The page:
Paul, you're claiming the numbers are wrong...mostly because you say they look low and that they don't represent what you think the actual deal will be. You also claim the projection of player salaries won't increase because the historical models will collapse but how else are we supposed to make the projection? Based on your theory?

There are reasons to oppose a stadium deal, but right now yours seem biased.

It's an interesting chart. Ted was smart to put it out there, I think. It's a good place to start.

Art Rolnick did a study on stadium payback a number of years ago and concluded that ROI on a stadium 'investment' is much lower than other public investments in things like schools and early childhood education. In tough times, we need to be maximizing bang for the buck - which a football playground will not.

My beef about building a new Vikings stadium is, it would be the highest-cost sports facility in Minnesota for the fewest number of games. The Twins have a fabulous venue for their 81 home games a year, one that I am proud to support, even though I have to fight through the crowds of Twins fans in order to get on the LRT when the Twins are in town. The Vikings need a stadium for 8 home games a year. Why can we not simply expand the seating capacity of TCF stadium and call it a done deal?

Notwithstanding sales tax substitution noted in comment #1, the analysis seems to ignore any capital improvements to the stadium in it's lifetime (for example, the inevitable roof) and cost for improvements to infrastructure.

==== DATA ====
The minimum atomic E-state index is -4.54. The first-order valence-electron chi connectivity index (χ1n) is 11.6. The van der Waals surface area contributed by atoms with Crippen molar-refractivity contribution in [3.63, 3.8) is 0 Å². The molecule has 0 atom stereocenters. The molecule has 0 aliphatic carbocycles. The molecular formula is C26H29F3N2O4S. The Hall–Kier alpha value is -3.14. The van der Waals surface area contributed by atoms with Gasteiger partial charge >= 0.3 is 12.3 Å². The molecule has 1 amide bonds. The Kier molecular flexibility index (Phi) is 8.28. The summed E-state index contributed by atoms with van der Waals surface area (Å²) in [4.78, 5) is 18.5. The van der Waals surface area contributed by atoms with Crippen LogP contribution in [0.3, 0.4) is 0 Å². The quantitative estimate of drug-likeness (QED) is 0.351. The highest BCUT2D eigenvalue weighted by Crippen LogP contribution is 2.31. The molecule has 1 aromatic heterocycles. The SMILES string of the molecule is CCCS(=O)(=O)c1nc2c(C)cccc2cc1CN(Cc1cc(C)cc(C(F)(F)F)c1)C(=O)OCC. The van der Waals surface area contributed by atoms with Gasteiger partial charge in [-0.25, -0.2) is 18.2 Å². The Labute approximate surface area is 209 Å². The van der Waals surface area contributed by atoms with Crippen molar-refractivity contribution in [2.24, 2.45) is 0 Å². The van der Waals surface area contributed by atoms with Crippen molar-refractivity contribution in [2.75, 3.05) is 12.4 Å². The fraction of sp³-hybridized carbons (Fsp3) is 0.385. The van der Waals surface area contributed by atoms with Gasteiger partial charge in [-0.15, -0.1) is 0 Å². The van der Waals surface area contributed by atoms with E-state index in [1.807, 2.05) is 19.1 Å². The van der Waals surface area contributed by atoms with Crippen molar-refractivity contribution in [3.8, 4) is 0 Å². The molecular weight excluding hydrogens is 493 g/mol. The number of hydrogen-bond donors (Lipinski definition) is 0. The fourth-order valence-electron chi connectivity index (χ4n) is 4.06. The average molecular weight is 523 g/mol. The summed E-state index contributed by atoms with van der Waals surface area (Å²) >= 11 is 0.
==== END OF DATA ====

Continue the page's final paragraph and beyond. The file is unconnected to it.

(#4) Josh...Put simply, it's better to have those Vikings fans spend it in one place than in 300...

Really? For whom? Ziggy?

What justification in economics is there for this assumption?

The beneficiaries, beyond Ziggy, in this "concentrated spending" are more likely to not be local and already have enough money and therefore are less likely to recycle ("spend") their additional profit.

(#1-Paul)...The only real revenue that can be pegged to the Vikings stadium is the players income tax revenue...

Really? If that money devoted to players salary are spent elsewhere in the state, no tax revenues are generated?

Just a little exercise: If the state could spare $300 million cash, deposited it with a 5% simple interest rate, after 20 years that $300 million would be worth about $800 million--a gain of about $500 million. Definitely better than the $64 million dollar gain shown in their table after 20 years.

//What is the benefit of the concentration of resources & dollars? Yes, entertainment spending by individuals in MN with be almost certainly be spent in other ways...but concentration of those dollars from sources all over the state in a particular area has a developmental benefit that's not being calculated. Put simply, it's better to have those Vikings fans spend it in one place than in 300.